From Our Affiliates

Biologics and TPP: Strong Protection of Proprietary Data is Necessary for the Development of Breakthrough Treatments


Jennifer Bernstein joins Global Genes as policy liaison, focusing on legislation and policy activities, covering topics pertinent to RARE disease

The Trans-Pacific Partnership (TPP) is probably one of the most important issues facing the patient community right now, yet nobody seems to be talking about it.

The Trans-Pacific Partnership (TPP) is probably one of the most important issues facing the patient community right now, yet nobody seems to be talking about it.  The Trans-Pacific Strategic Economic Partnership Agreement originated in 2005, and was intended to liberalize the economies of the Asia-Pacific region and lower barriers to expand trade.  Currently, membership consists of: Brunei, Chile, Singapore, New Zealand, United States, Australia, Peru, Vietnam, Malaysia, Mexico and Canada.  Taiwan, the Philippines, South Korea and Japan are considered potential future members.  The negotiations began in 2009 and will likely conclude by the end of this year.

One of the terms under negotiation is the length of data exclusivity protection for biologic medicines.  Current U.S. law provides for a 12-year period of data protection for biologics, and has strong bipartisan support in the U.S. Congress. However, the incentives under current intellectual property provisions found in the U.S. are at risk.  As patients, we need to be aware that this is happening and understand the potential impact.

Data protection allows innovator companies to protect their intellectual property, which is the most valuable asset to a company and perhaps the greatest incentive to research and innovate for new medicine.  Data protection help companies recoup the costs of their investment in the research, development, and ultimately (hopefully) FDA approval—which costs approximately $1 billion per product.  Eroding data protection for innovator companies is likely to slow innovation, which in turn will slow the development of new therapies for our patient community and many others.  We in the rare disease community are already at a disadvantage when it comes to incentivizing innovation.  Slowly but surely, we are making progress in this space.  However, decreasing data protection for innovator companies has the potential to move us backwards.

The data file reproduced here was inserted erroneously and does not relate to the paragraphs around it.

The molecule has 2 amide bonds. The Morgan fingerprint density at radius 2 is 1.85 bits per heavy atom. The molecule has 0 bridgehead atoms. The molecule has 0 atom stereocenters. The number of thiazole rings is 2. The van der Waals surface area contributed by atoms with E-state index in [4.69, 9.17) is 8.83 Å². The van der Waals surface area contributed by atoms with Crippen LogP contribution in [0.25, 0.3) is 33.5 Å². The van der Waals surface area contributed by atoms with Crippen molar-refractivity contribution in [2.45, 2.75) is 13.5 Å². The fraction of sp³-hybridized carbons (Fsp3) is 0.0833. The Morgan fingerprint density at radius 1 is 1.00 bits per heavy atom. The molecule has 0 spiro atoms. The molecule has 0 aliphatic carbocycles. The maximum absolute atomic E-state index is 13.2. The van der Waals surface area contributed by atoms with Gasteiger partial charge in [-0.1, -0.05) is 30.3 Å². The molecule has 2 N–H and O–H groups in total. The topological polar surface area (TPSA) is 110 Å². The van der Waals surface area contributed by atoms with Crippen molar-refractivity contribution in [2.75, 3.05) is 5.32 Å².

It is incredibly important that the Obama Administration use the TPP negotiations to bring the IP protections in partner countries up to the same level as in U.S. law.  Strong protection for proprietary data is necessary in order to maintain an environment ripe for the development of breakthrough treatments.

If you are interested in signing the  2012 Patient Declaration supporting an international innovative ecosystem for healthcare delivery, please contact Amy Grover, Director, Community Development of R.A.R.E. Project at amyg@rareproject.org.

The following article of a recent edition of the Wall Street Journal, will provide a further in-depth analysis of the importance of this issue. Article HERE.

Please join us in support of a patient declaration encouraging innovation in global trade agreements.

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